Travel Spotlight

Paris Update: Summer's Best Exhibitions

Indagare’s Paris contributor, Mara Hoberman, rounds up the summer’s best art exhibitions and where to eat after visiting.

Home to an astounding 134 museums, Paris is truly an art-lovers paradise. In addition to recently revamped and reopened favorites—Musée Picasso and Musée Rodin—the French capital is offering cultural exhibitions that include a diverse mix of monographic and thematic shows all over town. Between Paul Klee’s blockbuster retrospective at the Pompidou, Iceland’s hottest export Olafur Elaisson at Versailles and over 700 Barbie dolls at the Musée des Arts Décoratifs (107 Rue de Rivoli), there is something to suit all ages and tastes. And speaking of taste, we’ve rounded up delectable dining options within walking distance (or a quick Uber ride) from each exhibition. A week’s worth of great art plus fabulous lunches, done and done.

Olafur Elaisson at Versailles 

Known for his awe-inspiring installations created with light and water, Olafur Elaisson’s latest work takes over Versailles with new, large-scale pieces inspired by the palace’s opulent architecture and extraordinary history. Fans of Elaisson’s spectacular waterfalls presented in New York City’s East River in 2008 can look forward to similarly magical interventions in Louis XIV’s 17th-century garden fountains. June 7–November 30, 2016

Eat At: Les Etangs de Corot Instead of rushing back to the city for lunch after visiting Versailles (or settling for mediocre food at the chateau), drive 10 minutes to Les Etangs de Corot—a four-star boutique hotel that offers two fabulous dining options. In keeping with the majestic Versailles experience, Michelin-starred Le Corot serves haute cuisine in a formal dining room where reproductions of the eponymous painter’s neo-classical landscapes hang next to hunting trophies. For something lighter, Les Paillotes is a charming open-air café overlooking a tranquil pond. The bucolic setting, which inspired many French Impressionist painters, makes for a glorious leisurely lunch. Complete the royal treatment with a facial or massage at the in-house Caudalie Spa, which uses products derived from grapes and vines. Note: Le Corot is open Wednesday through Sunday for lunch; Les Paillotes is open on weekends only for lunch.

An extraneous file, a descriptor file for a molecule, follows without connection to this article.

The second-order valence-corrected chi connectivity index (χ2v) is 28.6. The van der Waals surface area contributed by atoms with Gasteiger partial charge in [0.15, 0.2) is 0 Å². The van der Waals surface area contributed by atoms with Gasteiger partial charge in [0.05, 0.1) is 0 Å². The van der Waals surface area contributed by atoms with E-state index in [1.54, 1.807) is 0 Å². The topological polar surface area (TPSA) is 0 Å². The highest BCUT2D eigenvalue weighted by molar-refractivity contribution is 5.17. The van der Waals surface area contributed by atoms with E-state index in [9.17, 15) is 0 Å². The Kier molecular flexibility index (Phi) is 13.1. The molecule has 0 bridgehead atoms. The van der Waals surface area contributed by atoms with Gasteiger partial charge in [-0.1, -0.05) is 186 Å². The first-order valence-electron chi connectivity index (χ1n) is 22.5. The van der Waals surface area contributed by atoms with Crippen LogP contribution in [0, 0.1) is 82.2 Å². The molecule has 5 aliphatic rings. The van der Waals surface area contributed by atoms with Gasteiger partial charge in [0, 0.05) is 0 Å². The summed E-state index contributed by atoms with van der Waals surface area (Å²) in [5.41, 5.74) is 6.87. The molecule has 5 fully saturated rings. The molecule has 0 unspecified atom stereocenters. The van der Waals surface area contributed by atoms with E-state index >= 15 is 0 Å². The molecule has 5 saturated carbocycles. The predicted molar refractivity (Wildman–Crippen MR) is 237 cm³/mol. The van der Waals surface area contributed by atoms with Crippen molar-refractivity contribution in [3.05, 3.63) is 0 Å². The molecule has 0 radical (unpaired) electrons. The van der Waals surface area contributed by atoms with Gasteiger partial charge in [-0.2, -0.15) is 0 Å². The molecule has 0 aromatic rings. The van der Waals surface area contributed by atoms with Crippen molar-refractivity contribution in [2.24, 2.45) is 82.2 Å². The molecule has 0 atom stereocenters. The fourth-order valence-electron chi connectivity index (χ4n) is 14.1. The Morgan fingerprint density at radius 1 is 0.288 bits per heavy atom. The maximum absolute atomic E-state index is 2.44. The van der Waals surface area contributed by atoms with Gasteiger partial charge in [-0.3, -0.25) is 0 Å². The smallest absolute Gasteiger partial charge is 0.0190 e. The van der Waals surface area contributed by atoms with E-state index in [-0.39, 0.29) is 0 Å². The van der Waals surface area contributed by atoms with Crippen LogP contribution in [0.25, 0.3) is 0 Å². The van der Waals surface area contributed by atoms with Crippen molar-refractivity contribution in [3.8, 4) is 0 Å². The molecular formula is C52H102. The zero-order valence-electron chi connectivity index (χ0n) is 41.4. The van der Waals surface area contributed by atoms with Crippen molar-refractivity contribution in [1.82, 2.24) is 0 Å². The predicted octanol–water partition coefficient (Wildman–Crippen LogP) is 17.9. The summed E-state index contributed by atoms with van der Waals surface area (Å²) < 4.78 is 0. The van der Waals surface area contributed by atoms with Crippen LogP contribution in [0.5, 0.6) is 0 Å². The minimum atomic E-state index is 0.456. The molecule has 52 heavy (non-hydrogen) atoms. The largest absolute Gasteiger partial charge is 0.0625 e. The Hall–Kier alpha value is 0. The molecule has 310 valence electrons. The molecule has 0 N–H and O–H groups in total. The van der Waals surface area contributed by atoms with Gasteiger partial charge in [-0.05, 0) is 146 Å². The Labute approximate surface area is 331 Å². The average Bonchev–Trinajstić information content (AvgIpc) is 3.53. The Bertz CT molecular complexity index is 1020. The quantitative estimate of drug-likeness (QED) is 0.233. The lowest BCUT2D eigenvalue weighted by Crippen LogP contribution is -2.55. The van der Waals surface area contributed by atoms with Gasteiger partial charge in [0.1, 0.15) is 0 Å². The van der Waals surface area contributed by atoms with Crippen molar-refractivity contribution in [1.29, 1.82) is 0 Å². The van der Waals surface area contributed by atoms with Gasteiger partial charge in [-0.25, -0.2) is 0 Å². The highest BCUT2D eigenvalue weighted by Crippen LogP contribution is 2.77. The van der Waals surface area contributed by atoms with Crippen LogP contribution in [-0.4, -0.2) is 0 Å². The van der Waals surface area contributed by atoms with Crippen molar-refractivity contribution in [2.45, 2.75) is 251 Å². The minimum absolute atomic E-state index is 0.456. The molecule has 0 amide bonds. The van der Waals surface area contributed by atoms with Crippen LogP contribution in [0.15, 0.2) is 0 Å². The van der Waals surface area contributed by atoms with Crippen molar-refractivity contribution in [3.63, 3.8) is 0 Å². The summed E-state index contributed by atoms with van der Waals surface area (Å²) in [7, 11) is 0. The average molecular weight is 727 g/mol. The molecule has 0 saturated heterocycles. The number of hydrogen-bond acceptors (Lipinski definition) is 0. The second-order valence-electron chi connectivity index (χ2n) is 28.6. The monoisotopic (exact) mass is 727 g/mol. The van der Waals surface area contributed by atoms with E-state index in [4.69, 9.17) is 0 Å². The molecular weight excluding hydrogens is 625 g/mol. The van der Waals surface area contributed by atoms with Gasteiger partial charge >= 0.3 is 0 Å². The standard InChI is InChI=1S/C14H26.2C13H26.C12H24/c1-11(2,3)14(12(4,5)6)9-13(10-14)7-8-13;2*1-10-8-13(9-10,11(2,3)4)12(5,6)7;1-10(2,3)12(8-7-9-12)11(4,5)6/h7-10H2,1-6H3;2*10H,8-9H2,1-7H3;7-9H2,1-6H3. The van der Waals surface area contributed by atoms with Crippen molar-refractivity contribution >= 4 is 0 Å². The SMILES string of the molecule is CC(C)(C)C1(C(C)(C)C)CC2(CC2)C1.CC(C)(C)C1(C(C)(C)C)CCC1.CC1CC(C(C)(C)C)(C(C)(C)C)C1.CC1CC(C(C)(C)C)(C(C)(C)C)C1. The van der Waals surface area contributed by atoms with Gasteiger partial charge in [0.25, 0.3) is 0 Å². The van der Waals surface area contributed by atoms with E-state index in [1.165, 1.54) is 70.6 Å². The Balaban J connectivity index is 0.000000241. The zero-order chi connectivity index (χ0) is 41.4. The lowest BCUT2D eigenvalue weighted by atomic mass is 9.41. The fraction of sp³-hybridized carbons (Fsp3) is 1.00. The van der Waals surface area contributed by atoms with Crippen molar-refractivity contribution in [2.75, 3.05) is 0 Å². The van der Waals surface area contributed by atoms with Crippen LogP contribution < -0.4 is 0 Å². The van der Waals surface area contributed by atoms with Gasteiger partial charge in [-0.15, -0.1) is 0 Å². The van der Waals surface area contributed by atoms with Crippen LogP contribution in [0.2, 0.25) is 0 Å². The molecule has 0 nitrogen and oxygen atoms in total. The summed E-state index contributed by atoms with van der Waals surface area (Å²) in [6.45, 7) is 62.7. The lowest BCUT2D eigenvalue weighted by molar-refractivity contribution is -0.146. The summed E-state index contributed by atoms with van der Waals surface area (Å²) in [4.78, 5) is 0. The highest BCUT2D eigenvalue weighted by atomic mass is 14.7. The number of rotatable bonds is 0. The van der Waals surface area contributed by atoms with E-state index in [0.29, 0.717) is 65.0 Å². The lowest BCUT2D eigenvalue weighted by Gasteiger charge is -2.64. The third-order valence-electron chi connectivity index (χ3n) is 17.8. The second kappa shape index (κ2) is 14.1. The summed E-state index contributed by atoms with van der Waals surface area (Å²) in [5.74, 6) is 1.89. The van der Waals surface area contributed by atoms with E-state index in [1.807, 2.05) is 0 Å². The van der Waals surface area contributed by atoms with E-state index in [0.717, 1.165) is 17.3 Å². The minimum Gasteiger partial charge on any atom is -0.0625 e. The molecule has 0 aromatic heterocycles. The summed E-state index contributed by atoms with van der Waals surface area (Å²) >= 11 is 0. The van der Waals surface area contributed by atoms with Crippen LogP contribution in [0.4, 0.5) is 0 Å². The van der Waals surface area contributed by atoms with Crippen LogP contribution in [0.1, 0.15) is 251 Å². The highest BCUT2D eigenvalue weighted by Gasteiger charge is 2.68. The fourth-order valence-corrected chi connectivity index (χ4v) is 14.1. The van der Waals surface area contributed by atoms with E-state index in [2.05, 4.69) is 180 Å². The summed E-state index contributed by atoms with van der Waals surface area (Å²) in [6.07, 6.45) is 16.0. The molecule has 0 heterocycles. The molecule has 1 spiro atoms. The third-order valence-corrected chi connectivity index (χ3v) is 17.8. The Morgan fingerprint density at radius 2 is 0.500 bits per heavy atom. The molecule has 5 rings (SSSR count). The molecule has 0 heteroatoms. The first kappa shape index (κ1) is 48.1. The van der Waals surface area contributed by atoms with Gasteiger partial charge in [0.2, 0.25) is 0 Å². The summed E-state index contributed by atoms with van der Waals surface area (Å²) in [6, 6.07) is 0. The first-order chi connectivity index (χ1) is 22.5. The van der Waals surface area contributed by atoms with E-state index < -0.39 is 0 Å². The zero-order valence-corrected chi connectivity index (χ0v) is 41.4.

JR at the Louvre 

Don't be alarmed if you visit the Louvre this spring and find something missing. JR, the prolific French street artist who has plastered distant and diverse locations—from the favelas of Brazil toNew York’s Times Square—with giant black-and-white photographs, has turned his attention to I.M. Pei’s iconic steel and glass pyramid that sits outside the museum. Using anamorphic techniques, JR makes the Pyramide du Louvre (reportedly the museum’s third top attraction after the Mona Lisa and the Venus de Milo) magically disappear. May 24–June 28, 2016